The History of England, Volume IV
The fourth volume of Peter Ackroyd’s epic History of England begins in 1688 with a revolution and ends in 1815 with a victory. Against a vivid backdrop of coffee houses and playhouses, it charts the creation of those pillars of modern Britain, the Bank of England and the Stock Exchange, the rise of newspapers, the birth of the novel, and the technological developments that transformed England from a land of green fields to one of iron and coal.
The Amistad Rebellion
An Atlantic Odyssey of Slavery and Freedom
On 28 June 1893 the Spanish slave schooner Amistad set sail from Havana to deliver its human cargo. Four days later, its captives escaped and killed the captain, but were captured by the US Navy and imprisoned in Connecticut. Using newly discovered evidence, this powerful account reclaims the rebellion, which inspired Steven Spielberg’s film, for its instigators, the African rebels whose struggle for justice went all the way to the Supreme Court and changed the course of history.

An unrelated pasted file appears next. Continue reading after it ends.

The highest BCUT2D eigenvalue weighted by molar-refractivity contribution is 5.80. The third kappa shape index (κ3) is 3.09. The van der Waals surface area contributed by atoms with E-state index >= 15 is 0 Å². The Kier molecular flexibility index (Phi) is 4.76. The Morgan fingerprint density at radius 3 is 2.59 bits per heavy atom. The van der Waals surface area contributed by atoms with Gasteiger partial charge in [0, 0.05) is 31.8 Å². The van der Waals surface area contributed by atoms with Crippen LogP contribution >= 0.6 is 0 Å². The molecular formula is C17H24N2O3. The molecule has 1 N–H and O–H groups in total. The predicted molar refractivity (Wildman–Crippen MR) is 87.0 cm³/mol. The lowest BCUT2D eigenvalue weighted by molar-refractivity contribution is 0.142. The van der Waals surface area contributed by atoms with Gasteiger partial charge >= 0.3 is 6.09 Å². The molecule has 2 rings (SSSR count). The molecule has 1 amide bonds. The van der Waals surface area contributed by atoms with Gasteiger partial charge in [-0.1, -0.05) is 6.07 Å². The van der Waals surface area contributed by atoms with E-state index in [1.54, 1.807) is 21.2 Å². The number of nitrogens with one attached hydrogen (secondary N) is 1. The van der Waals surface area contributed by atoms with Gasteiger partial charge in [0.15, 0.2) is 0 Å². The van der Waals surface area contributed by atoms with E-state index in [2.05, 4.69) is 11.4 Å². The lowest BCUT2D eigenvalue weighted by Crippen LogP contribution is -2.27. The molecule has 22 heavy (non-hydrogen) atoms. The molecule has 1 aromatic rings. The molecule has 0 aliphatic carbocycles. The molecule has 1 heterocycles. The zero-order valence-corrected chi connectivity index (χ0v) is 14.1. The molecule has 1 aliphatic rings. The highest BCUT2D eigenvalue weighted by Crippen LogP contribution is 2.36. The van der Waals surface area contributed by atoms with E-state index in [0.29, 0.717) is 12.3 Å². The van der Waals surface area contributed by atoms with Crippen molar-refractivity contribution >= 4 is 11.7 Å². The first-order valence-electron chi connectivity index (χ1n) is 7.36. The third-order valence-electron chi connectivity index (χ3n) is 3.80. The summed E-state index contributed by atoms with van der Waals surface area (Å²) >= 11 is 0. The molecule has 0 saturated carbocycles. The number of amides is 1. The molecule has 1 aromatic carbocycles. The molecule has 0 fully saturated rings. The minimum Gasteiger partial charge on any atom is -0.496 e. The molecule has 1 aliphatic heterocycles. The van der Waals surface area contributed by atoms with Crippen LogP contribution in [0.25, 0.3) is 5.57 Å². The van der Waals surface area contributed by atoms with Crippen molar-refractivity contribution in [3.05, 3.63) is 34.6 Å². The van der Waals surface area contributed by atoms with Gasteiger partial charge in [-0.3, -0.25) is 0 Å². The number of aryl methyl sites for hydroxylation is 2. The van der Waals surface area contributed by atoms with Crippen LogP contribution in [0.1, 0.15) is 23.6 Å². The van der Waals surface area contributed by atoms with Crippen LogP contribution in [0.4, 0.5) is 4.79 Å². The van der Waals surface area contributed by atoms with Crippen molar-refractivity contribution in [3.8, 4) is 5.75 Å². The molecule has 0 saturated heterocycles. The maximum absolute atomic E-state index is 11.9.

The Angel and the Cad
Love, Loss and Scandal in Regency England
Witty, wealthy and beautiful, Catherine Tylney Long was the most eligible heiress in England. Courted by royalty, she chose instead to marry William Wellesley, the charming but feckless and dissolute nephew of the Duke of Wellington. Combining archival research and the readability of detective fiction, this history unravels the story of a scandalous marriage that delighted the press and cartoonists of the day, and culminated in financial ruin and a landmark court case.